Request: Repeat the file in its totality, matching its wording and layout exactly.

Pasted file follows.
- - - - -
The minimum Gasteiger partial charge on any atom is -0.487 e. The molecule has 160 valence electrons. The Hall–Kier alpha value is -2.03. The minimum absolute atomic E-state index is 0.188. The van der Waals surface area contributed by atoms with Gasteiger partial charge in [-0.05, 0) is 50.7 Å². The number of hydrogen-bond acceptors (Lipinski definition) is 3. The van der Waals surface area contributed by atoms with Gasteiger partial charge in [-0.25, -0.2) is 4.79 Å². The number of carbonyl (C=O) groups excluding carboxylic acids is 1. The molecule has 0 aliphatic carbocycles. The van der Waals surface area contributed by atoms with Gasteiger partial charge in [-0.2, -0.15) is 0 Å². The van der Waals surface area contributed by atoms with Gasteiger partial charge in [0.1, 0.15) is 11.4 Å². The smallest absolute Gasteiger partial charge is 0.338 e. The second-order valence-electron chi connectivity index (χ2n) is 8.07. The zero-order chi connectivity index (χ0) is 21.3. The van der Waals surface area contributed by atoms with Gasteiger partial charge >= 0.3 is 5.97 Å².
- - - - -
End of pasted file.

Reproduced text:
The minimum Gasteiger partial charge on any atom is -0.487 e. The molecule has 160 valence electrons. The Hall–Kier alpha value is -2.03. The minimum absolute atomic E-state index is 0.188. The van der Waals surface area contributed by atoms with Gasteiger partial charge in [-0.05, 0) is 50.7 Å². The number of hydrogen-bond acceptors (Lipinski definition) is 3. The van der Waals surface area contributed by atoms with Gasteiger partial charge in [-0.25, -0.2) is 4.79 Å². The number of carbonyl (C=O) groups excluding carboxylic acids is 1. The molecule has 0 aliphatic carbocycles. The van der Waals surface area contributed by atoms with Gasteiger partial charge in [-0.2, -0.15) is 0 Å². The van der Waals surface area contributed by atoms with Gasteiger partial charge in [0.1, 0.15) is 11.4 Å². The smallest absolute Gasteiger partial charge is 0.338 e. The second-order valence-electron chi connectivity index (χ2n) is 8.07. The zero-order chi connectivity index (χ0) is 21.3. The van der Waals surface area contributed by atoms with Gasteiger partial charge >= 0.3 is 5.97 Å².